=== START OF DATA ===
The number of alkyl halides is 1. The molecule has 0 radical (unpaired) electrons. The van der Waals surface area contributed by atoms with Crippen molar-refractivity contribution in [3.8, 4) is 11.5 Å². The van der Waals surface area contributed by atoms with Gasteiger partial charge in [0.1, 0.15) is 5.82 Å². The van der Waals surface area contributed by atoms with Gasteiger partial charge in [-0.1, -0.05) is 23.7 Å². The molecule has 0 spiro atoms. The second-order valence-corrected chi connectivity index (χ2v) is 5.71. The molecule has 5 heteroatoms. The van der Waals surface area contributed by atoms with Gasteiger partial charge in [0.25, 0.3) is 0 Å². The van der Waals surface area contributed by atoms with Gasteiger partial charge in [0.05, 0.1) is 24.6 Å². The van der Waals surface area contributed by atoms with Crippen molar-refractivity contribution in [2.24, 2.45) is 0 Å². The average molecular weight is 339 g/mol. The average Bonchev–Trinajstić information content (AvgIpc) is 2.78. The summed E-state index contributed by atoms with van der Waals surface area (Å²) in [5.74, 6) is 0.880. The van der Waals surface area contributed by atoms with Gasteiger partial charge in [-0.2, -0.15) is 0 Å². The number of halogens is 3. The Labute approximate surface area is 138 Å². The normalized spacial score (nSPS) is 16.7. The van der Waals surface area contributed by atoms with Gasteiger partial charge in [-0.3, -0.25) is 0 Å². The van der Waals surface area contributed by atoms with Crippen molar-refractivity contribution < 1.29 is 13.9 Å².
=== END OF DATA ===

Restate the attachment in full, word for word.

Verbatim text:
The number of alkyl halides is 1. The molecule has 0 radical (unpaired) electrons. The van der Waals surface area contributed by atoms with Crippen molar-refractivity contribution in [3.8, 4) is 11.5 Å². The van der Waals surface area contributed by atoms with Gasteiger partial charge in [0.1, 0.15) is 5.82 Å². The van der Waals surface area contributed by atoms with Gasteiger partial charge in [-0.1, -0.05) is 23.7 Å². The molecule has 0 spiro atoms. The second-order valence-corrected chi connectivity index (χ2v) is 5.71. The molecule has 5 heteroatoms. The van der Waals surface area contributed by atoms with Gasteiger partial charge in [0.25, 0.3) is 0 Å². The van der Waals surface area contributed by atoms with Gasteiger partial charge in [0.05, 0.1) is 24.6 Å². The van der Waals surface area contributed by atoms with Crippen molar-refractivity contribution in [2.24, 2.45) is 0 Å². The average molecular weight is 339 g/mol. The average Bonchev–Trinajstić information content (AvgIpc) is 2.78. The summed E-state index contributed by atoms with van der Waals surface area (Å²) in [5.74, 6) is 0.880. The van der Waals surface area contributed by atoms with Gasteiger partial charge in [-0.2, -0.15) is 0 Å². The number of halogens is 3. The Labute approximate surface area is 138 Å². The normalized spacial score (nSPS) is 16.7. The van der Waals surface area contributed by atoms with Gasteiger partial charge in [-0.3, -0.25) is 0 Å². The van der Waals surface area contributed by atoms with Crippen molar-refractivity contribution < 1.29 is 13.9 Å².